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date: 22 October 2019

Robert Burns 1759–96
Scottish poet 

  1. Address to the unco guid.
    title of poem, 1787
  2. Then gently scan your brother man,
    Still gentler sister woman;
    Tho' they may gang a kennin wrang,
    To step aside is human.
     
    ‘Address to the Unco Guid’ (1787)
  3. What's done we partly may compute,
    But know not what's resisted.
     
    ‘Address to the Unco Guid’ (1787)
  4. Ae fond kiss, and then we sever;
    Ae fareweel, and then for ever!
     
    ‘Ae fond Kiss’ (1792)
  5. Flow gently, sweet Afton, among thy green braes,
    Flow gently, I'll sing thee a song in thy praise.
     
    ‘Afton Water’ (1792)
  6. Should auld acquaintance be forgot
    And never brought to mind?
     
    ‘Auld Lang Syne’ (1796)
  7. We'll tak a cup o' kindness yet,
    For auld lang syne.
     
    ‘Auld Lang Syne’ (1796)
  8. Freedom and Whisky gang thegither!
     
    ‘The Author's Earnest Cry and Prayer’ (1786) l. 185
  9. Ye banks and braes o' bonny Doon,
    How can ye bloom sae fresh and fair;
    How can ye chant, ye little birds,
    And I sae weary fu' o' care!
     
    ‘The Banks o' Doon’ (1792)
  10. Thou minds me o' departed joys,
    Departed, never to return.
     
    ‘The Banks o' Doon’ (1792)
  11. Gin a body meet a body
    Comin thro' the rye,
    Gin a body kiss a body
    Need a body cry?
     
    ‘Comin thro' the rye’ (1796)
  12. I waive the quantum o' the sin;
    The hazard of concealing;
    But och! it hardens a' within,
    And petrifies the feeling!
     
    ‘Epistle to a Young Friend’ (1786)
  13. Gie me ae spark o' Nature's fire,
    That's a' the learning I desire.
     
    ‘Epistle to J. L[aprai]k’ (1786) st. 13
  14. The rank is but the guinea's stamp,
    The man's the gowd for a' that!
     
    ‘For a' that and a' that’ (1790)
  15. A man's a man for a' that.
     
    ‘For a' that and a' that’ (1790)
  16. Auld nature swears, the lovely dears
    Her noblest work she classes, O;
    Her prentice han' she tried on man,
    An' then she made the lasses, O.
     
    ‘Green Grow the Rashes’ (1787)
  17. John Anderson my jo, John,
    When we were first acquent,
    Your locks were like the raven,
    Your bonny brow was brent.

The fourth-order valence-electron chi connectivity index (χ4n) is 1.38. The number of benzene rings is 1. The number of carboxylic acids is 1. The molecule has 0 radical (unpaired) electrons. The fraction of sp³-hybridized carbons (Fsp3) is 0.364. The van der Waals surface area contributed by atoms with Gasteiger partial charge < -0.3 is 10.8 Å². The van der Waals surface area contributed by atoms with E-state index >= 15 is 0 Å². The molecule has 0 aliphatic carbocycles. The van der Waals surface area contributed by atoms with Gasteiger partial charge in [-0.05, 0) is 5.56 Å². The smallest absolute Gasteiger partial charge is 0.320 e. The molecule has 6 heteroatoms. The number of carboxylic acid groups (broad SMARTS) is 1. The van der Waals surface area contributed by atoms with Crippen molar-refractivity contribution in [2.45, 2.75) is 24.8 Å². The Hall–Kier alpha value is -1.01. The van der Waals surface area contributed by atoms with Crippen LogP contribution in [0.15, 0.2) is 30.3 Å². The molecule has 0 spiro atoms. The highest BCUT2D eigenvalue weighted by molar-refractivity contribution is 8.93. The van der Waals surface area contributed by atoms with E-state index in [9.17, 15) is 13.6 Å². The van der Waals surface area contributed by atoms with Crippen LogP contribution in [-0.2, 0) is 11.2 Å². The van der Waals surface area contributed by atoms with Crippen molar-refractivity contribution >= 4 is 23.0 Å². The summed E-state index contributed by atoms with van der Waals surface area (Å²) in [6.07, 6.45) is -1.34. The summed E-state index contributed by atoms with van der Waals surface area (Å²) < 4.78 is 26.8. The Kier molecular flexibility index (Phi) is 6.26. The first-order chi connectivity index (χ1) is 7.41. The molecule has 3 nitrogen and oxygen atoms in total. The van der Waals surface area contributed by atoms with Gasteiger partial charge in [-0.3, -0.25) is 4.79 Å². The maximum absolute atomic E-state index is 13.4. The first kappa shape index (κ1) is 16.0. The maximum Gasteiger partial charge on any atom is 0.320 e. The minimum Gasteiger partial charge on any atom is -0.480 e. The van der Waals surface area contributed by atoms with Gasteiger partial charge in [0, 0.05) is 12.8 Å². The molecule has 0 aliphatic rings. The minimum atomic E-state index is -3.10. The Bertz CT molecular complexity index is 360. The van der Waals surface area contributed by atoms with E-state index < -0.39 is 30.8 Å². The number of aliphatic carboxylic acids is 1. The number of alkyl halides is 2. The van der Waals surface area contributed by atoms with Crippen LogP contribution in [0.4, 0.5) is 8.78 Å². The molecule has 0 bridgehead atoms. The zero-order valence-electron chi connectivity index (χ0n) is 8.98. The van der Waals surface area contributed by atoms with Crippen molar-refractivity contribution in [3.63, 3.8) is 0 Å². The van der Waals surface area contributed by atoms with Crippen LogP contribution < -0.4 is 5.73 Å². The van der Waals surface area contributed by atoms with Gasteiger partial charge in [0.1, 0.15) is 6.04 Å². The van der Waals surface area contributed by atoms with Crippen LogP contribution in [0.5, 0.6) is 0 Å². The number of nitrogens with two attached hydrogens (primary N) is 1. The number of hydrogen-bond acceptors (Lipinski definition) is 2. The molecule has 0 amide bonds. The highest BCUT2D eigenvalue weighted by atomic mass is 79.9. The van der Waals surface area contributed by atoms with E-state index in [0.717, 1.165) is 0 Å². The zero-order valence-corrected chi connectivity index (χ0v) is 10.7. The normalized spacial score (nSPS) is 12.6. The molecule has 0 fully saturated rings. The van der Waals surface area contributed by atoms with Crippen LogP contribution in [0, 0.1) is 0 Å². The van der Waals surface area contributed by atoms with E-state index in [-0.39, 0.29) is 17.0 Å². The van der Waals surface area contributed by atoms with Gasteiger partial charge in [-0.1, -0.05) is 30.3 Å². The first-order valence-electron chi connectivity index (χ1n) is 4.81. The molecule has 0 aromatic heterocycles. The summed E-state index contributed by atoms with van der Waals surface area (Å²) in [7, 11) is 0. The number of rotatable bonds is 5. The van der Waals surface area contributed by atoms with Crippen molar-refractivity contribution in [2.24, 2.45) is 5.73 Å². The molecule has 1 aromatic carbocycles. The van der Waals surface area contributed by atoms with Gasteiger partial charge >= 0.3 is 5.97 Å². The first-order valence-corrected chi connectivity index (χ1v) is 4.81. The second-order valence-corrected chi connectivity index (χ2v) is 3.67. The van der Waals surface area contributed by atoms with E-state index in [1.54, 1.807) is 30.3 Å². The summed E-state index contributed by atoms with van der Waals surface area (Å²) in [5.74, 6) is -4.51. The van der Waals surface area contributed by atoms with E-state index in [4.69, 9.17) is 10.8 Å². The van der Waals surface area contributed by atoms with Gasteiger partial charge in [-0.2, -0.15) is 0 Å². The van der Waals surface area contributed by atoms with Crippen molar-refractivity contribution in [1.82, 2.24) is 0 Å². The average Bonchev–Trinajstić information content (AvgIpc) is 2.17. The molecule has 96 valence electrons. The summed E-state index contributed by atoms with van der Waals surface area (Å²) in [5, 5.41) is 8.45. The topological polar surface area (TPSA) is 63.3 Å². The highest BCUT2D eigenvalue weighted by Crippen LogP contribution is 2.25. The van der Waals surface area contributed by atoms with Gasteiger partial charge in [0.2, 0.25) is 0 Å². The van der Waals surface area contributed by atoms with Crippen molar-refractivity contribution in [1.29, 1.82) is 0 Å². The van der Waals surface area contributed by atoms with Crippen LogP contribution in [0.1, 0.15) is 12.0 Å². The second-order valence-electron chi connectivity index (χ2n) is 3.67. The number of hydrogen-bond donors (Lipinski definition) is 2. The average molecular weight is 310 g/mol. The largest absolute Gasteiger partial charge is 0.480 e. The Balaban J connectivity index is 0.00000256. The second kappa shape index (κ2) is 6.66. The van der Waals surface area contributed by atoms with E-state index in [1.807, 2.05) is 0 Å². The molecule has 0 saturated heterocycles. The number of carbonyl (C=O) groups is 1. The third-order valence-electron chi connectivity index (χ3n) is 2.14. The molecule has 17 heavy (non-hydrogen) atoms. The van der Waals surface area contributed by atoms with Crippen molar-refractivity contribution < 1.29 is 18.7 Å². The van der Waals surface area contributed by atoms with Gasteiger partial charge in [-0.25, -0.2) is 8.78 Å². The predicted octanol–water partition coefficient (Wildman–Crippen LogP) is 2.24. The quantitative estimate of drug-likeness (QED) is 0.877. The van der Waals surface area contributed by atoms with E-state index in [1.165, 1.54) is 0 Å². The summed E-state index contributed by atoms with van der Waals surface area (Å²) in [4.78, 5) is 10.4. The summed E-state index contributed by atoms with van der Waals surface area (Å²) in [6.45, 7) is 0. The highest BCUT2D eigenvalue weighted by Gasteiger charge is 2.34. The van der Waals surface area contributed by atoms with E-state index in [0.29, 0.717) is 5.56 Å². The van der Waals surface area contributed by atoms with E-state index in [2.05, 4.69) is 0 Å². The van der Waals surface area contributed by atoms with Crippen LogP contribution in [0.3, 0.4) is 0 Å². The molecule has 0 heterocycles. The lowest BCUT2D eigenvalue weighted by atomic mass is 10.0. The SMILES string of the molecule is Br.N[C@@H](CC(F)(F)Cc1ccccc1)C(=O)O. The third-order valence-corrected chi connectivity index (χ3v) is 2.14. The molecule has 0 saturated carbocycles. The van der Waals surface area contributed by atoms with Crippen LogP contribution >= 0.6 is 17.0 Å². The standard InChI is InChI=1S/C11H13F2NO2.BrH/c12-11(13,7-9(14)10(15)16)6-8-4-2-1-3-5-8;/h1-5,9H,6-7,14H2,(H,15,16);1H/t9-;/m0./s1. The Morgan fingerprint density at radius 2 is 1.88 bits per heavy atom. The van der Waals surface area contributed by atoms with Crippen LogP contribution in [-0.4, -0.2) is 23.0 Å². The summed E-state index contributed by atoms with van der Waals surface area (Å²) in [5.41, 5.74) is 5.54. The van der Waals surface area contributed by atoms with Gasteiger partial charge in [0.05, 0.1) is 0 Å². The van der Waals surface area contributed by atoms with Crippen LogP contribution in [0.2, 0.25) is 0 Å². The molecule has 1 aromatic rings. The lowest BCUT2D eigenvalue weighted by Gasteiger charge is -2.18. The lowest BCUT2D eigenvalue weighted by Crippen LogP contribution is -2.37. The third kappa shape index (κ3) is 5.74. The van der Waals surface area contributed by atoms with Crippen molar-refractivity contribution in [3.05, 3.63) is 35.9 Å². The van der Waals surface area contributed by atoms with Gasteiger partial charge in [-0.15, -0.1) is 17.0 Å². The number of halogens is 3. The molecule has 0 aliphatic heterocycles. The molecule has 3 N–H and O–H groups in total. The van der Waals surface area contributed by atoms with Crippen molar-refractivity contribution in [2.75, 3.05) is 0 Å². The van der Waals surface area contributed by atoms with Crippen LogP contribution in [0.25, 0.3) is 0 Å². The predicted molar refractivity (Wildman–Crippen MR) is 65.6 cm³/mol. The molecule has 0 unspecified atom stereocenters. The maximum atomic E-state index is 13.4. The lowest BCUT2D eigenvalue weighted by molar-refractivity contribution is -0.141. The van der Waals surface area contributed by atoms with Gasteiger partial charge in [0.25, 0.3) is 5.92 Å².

‘John Anderson my Jo’ (1790)
  18. Some hae meat and canna eat,
    And some wad eat that want it,
    But we hae meat and we can eat,
    Sae let the Lord be thankit.
     
    ‘The Kirkcudbright Grace’ (1790), also known as ‘The Selkirk Grace’
  19. Man's inhumanity to man
    Makes countless thousands mourn!
     
    ‘Man was made to Mourn’ (1786) st. 7
  20. Go fetch to me a pint o' wine,
    An' fill it in a silver tassie.
     
    ‘My Bonnie Mary’ (1790)
  21. My heart's in the Highlands, my heart is not here;
    My heart's in the Highlands a-chasing the deer.
     
    ‘My Heart's in the Highlands’ (1790)
  22. O whistle, an' I'll come to you, my lad.
    title of poem (1788); see Fletcher
  23. O, my Luve's like a red, red rose
    That's newly sprung in June;
    O my Luve's like the melodie
    That's sweetly play'd in tune.
     
    ‘A Red Red Rose’ (1796), derived from various folk-songs
  24. Scots, wha hae wi' Wallace bled,
    Scots, wham Bruce has aften led,
    Welcome to your gory bed,—
    Or to victorie.
     
    Now's the day, and now's the hour;
    See the front o' battle lour;
    See approach proud Edward's power,
    Chains and slaverie.
     
    ‘Robert Bruce's March to Bannockburn’ (1799), also known as ‘Scots, Wha Hae’
  25. Liberty's in every blow!
    Let us do—or die!!!
     
    ‘Robert Bruce's March to Bannockburn’ (1799)
  26. But pleasures are like poppies spread,
    You seize the flow'r, its bloom is shed.
     
    ‘Tam o' Shanter’ (1791) l. 59
  27. Nae man can tether time or tide.
     
    ‘Tam o' Shanter’ (1791) l. 67
  28. Inspiring, bold John Barleycorn,
    What dangers thou canst make us scorn!
    Wi' tippenny, we fear nae evil;
    Wi' usquebae, we'll face the devil!
     
    ‘Tam o' Shanter’ (1791) l. 105
  29. The mirth and fun grew fast and furious.
     
    ‘Tam o' Shanter’ (1791) l. 144
  30. Tam tint his reason a' thegither,
    And roars out—‘Weel done, Cutty-sark!’
     
    ‘Tam o' Shanter’ (1791) l. 185
  31. Fair fa' your honest, sonsie face,
    Great chieftain o' the puddin'-race!
     
    ‘To a Haggis’ (1787)
  32. O wad some Pow'r the giftie gie us
    To see oursels as others see us!
    It wad frae mony a blunder free us,
    And foolish notion.
     
    ‘To a Louse’ (1786)
  33. Wee, sleekit, cow'rin', tim'rous beastie,
    O what a panic's in thy breastie!
     
    ‘To a Mouse’ (1786)
  34. The best laid schemes o' mice an' men
    Gang aft a-gley.
     
    ‘To a Mouse’ (1786)
  35. Some rhyme a neebor's name to lash;
    Some rhyme (vain thought!) for needfu' cash;
    Some rhyme to court the countra clash,
    An' raise a din;
    For me, an aim I never fash;
    I rhyme for fun.
     
    ‘To J. S[mith]’ (1786)
  36. Suspense is worse than disappointment.
    letter to Thomas Sloan, 1 September 1791